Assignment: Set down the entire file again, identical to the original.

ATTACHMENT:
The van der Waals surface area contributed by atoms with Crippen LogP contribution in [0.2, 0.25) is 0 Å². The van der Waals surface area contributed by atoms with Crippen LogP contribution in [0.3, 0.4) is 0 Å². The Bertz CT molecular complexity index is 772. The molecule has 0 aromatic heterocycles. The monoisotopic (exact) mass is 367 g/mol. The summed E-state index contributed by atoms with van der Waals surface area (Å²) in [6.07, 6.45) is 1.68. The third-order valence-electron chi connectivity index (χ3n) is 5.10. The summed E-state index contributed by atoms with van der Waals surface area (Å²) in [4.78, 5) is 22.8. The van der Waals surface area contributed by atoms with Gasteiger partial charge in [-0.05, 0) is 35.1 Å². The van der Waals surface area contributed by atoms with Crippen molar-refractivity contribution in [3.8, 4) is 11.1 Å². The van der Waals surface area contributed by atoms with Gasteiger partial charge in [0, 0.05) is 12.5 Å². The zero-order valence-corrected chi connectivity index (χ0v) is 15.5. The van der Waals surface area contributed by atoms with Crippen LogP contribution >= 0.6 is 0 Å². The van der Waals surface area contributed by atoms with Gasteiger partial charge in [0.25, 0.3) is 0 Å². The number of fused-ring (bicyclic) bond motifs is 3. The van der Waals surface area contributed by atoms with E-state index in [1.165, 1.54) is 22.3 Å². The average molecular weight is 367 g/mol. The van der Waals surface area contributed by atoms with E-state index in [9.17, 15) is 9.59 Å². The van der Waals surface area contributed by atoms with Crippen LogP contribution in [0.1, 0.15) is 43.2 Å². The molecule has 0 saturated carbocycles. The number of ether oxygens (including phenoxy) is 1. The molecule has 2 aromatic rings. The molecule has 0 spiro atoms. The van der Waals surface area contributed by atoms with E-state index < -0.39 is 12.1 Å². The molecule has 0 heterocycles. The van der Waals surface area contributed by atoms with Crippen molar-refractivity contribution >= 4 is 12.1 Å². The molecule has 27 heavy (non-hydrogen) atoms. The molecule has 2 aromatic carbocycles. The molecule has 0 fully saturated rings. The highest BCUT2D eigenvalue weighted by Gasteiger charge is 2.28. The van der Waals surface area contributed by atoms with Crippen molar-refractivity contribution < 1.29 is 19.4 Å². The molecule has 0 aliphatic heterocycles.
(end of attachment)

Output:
The van der Waals surface area contributed by atoms with Crippen LogP contribution in [0.2, 0.25) is 0 Å². The van der Waals surface area contributed by atoms with Crippen LogP contribution in [0.3, 0.4) is 0 Å². The Bertz CT molecular complexity index is 772. The molecule has 0 aromatic heterocycles. The monoisotopic (exact) mass is 367 g/mol. The summed E-state index contributed by atoms with van der Waals surface area (Å²) in [6.07, 6.45) is 1.68. The third-order valence-electron chi connectivity index (χ3n) is 5.10. The summed E-state index contributed by atoms with van der Waals surface area (Å²) in [4.78, 5) is 22.8. The van der Waals surface area contributed by atoms with Gasteiger partial charge in [-0.05, 0) is 35.1 Å². The van der Waals surface area contributed by atoms with Crippen molar-refractivity contribution in [3.8, 4) is 11.1 Å². The van der Waals surface area contributed by atoms with Gasteiger partial charge in [0, 0.05) is 12.5 Å². The zero-order valence-corrected chi connectivity index (χ0v) is 15.5. The van der Waals surface area contributed by atoms with Crippen LogP contribution >= 0.6 is 0 Å². The van der Waals surface area contributed by atoms with Gasteiger partial charge in [0.25, 0.3) is 0 Å². The number of fused-ring (bicyclic) bond motifs is 3. The van der Waals surface area contributed by atoms with E-state index in [1.165, 1.54) is 22.3 Å². The average molecular weight is 367 g/mol. The van der Waals surface area contributed by atoms with E-state index in [9.17, 15) is 9.59 Å². The van der Waals surface area contributed by atoms with Crippen LogP contribution in [0.1, 0.15) is 43.2 Å². The molecule has 0 saturated carbocycles. The number of ether oxygens (including phenoxy) is 1. The molecule has 2 aromatic rings. The molecule has 0 spiro atoms. The van der Waals surface area contributed by atoms with E-state index < -0.39 is 12.1 Å². The molecule has 0 heterocycles. The van der Waals surface area contributed by atoms with Crippen molar-refractivity contribution >= 4 is 12.1 Å². The molecule has 27 heavy (non-hydrogen) atoms. The molecule has 2 aromatic carbocycles. The molecule has 0 fully saturated rings. The highest BCUT2D eigenvalue weighted by Gasteiger charge is 2.28. The van der Waals surface area contributed by atoms with Crippen molar-refractivity contribution < 1.29 is 19.4 Å². The molecule has 0 aliphatic heterocycles.